About a month ago, my leadership team agreed to invest in 360 feedback as a foundation for launching individual development plans across our entire organization. We felt that setting the tone by starting with ourselves was important. I couldn’t have agreed more.
I find feedback to be one of the most important things in my personal and professional life. I know I crave feedback more than some people, and probably at times more than is healthy. I reflect warmly on the times when friends and colleagues have taken the time to share their sincere thoughts about how I act and what I do, because:
- They value me enough to invest their scarce time in my performance and potential
- They trust me enough to tell me the truth, even if it is hard
- They believe that I am capable of using the feedback well
No matter what the feedback is, feedback is a gift. That is why it is called giving feedback.
Once in my career I found myself floundering. No one would give me any feedback. I went to the people who were signaling that things weren’t working, and I said, “I know things aren’t working. I am committed to doing better. What can I do differently?” I was putting myself out there — I was scared and I was hopeful. I waited to hear the feedback.
They said, “There’s nothing you can do.”
I was stunned. It felt like waking up on Christmas morning to find there were no presents. And, I’m ashamed to say that I didn’t respond like the Who’s in Whoville. I stared. I asked again and got the same response. Behind the words, I heard something darker. You are not worth my time. I do not trust you with my honest feedback. You couldn’t use it anyway.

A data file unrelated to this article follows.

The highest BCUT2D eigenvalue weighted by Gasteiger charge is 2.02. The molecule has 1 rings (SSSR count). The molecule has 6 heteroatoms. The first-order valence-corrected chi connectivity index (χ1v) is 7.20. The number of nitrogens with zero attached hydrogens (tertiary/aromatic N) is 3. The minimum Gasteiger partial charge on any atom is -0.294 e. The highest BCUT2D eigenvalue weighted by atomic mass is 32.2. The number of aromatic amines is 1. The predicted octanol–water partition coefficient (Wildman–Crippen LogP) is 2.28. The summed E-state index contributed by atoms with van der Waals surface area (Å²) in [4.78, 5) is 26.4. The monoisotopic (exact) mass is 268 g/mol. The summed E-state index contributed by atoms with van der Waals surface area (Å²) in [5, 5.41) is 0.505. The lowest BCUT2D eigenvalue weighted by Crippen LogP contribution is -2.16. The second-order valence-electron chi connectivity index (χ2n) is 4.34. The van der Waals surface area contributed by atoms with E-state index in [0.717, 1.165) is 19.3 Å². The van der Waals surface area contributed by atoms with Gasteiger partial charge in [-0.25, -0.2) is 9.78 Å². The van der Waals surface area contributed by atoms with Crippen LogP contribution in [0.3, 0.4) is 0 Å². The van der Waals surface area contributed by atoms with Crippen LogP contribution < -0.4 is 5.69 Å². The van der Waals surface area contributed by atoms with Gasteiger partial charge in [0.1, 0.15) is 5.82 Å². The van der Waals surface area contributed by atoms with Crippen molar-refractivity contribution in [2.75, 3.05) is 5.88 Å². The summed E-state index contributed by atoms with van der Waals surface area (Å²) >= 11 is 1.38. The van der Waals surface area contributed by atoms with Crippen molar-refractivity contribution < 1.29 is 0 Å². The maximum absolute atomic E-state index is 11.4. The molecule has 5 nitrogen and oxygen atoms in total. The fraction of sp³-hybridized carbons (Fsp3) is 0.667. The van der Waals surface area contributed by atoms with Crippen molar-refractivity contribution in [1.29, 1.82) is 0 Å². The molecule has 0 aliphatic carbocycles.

A little part of me died. Way more than I would have lost had I gotten a wheelbarrow full of constructive feedback, filled with pound after pound of failures and foibles. Being told that there was nothing I could do, that there was no feedback to be given, was the hardest thing I had ever heard. That day, I started planning to find a new team, a team that valued me — and feedback.
So, when I asked for feedback this time and fourteen of my peers, subordinates and colleagues responded I was thrilled. Any feedback would have been great, but reading through it one comment stood out, a growth comment within the Adaptability performance area:
There’s so much there to unpack and reflect upon. It’s like a box within a box within a box within a box. Do I seek order and patterns? Yes. Are my values deeply held? Yes. Do I see grey spaces within the world? Yes. Do I, like the Vulcans, value the good of the many over the good of the one? Yes. Do I struggle to understand and sympathize with opposing points of view? Sometimes.
But, now I can try harder. I can use this feedback along with the rest. I can embrace it and learn from it.
And that’s a gift.